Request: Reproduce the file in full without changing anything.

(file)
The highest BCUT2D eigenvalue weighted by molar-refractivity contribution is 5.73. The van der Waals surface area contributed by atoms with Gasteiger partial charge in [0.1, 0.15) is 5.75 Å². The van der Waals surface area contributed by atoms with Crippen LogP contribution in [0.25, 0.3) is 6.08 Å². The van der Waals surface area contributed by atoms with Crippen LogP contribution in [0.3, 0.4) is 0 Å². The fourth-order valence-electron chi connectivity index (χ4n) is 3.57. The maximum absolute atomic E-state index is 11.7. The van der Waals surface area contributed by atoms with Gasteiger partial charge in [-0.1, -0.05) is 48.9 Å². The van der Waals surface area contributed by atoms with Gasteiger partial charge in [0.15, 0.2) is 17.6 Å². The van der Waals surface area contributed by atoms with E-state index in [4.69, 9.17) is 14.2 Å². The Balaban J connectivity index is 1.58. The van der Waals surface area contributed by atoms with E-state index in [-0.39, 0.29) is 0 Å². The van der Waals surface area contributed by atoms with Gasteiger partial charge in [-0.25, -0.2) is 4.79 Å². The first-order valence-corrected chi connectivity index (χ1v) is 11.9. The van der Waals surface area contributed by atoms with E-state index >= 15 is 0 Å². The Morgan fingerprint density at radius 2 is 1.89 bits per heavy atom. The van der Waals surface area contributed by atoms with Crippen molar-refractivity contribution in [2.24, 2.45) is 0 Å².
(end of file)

The highest BCUT2D eigenvalue weighted by molar-refractivity contribution is 5.73. The van der Waals surface area contributed by atoms with Gasteiger partial charge in [0.1, 0.15) is 5.75 Å². The van der Waals surface area contributed by atoms with Crippen LogP contribution in [0.25, 0.3) is 6.08 Å². The van der Waals surface area contributed by atoms with Crippen LogP contribution in [0.3, 0.4) is 0 Å². The fourth-order valence-electron chi connectivity index (χ4n) is 3.57. The maximum absolute atomic E-state index is 11.7. The van der Waals surface area contributed by atoms with Gasteiger partial charge in [-0.1, -0.05) is 48.9 Å². The van der Waals surface area contributed by atoms with Gasteiger partial charge in [0.15, 0.2) is 17.6 Å². The van der Waals surface area contributed by atoms with E-state index in [4.69, 9.17) is 14.2 Å². The Balaban J connectivity index is 1.58. The van der Waals surface area contributed by atoms with E-state index in [-0.39, 0.29) is 0 Å². The van der Waals surface area contributed by atoms with Gasteiger partial charge in [-0.25, -0.2) is 4.79 Å². The first-order valence-corrected chi connectivity index (χ1v) is 11.9. The van der Waals surface area contributed by atoms with E-state index >= 15 is 0 Å². The Morgan fingerprint density at radius 2 is 1.89 bits per heavy atom. The van der Waals surface area contributed by atoms with Crippen molar-refractivity contribution in [2.24, 2.45) is 0 Å².